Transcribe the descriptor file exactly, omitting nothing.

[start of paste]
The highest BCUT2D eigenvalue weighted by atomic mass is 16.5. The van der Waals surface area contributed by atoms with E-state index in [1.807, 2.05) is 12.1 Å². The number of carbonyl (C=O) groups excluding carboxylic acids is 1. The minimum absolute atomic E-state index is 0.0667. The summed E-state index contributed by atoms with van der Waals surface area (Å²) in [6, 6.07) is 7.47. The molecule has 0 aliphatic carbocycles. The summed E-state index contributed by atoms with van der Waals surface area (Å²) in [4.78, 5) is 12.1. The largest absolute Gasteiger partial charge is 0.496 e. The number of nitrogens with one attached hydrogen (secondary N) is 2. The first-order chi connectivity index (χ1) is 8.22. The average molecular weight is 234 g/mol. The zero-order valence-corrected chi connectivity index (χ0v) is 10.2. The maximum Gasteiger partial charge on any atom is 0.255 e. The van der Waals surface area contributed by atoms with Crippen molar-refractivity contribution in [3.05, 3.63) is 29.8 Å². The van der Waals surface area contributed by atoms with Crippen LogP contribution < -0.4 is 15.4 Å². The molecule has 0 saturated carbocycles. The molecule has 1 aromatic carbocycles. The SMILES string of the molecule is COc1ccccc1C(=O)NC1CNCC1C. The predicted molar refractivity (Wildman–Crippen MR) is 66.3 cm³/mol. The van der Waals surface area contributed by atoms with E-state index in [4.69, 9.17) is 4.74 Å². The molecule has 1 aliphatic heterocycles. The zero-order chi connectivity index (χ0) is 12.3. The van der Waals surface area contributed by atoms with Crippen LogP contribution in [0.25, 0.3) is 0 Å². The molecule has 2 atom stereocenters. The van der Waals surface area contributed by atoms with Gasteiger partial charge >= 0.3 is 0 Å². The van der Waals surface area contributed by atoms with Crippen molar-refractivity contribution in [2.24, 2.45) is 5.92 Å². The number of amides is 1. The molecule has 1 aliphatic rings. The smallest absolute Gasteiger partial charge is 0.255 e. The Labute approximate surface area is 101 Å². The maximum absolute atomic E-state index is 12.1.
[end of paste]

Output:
The highest BCUT2D eigenvalue weighted by atomic mass is 16.5. The van der Waals surface area contributed by atoms with E-state index in [1.807, 2.05) is 12.1 Å². The number of carbonyl (C=O) groups excluding carboxylic acids is 1. The minimum absolute atomic E-state index is 0.0667. The summed E-state index contributed by atoms with van der Waals surface area (Å²) in [6, 6.07) is 7.47. The molecule has 0 aliphatic carbocycles. The summed E-state index contributed by atoms with van der Waals surface area (Å²) in [4.78, 5) is 12.1. The largest absolute Gasteiger partial charge is 0.496 e. The number of nitrogens with one attached hydrogen (secondary N) is 2. The first-order chi connectivity index (χ1) is 8.22. The average molecular weight is 234 g/mol. The zero-order valence-corrected chi connectivity index (χ0v) is 10.2. The maximum Gasteiger partial charge on any atom is 0.255 e. The van der Waals surface area contributed by atoms with Crippen molar-refractivity contribution in [3.05, 3.63) is 29.8 Å². The van der Waals surface area contributed by atoms with Crippen LogP contribution < -0.4 is 15.4 Å². The molecule has 0 saturated carbocycles. The molecule has 1 aromatic carbocycles. The SMILES string of the molecule is COc1ccccc1C(=O)NC1CNCC1C. The predicted molar refractivity (Wildman–Crippen MR) is 66.3 cm³/mol. The van der Waals surface area contributed by atoms with E-state index in [4.69, 9.17) is 4.74 Å². The molecule has 1 aliphatic heterocycles. The zero-order chi connectivity index (χ0) is 12.3. The van der Waals surface area contributed by atoms with Crippen LogP contribution in [0.25, 0.3) is 0 Å². The molecule has 2 atom stereocenters. The van der Waals surface area contributed by atoms with Gasteiger partial charge >= 0.3 is 0 Å². The van der Waals surface area contributed by atoms with Crippen molar-refractivity contribution in [2.24, 2.45) is 5.92 Å². The number of amides is 1. The molecule has 1 aliphatic rings. The smallest absolute Gasteiger partial charge is 0.255 e. The Labute approximate surface area is 101 Å². The maximum absolute atomic E-state index is 12.1.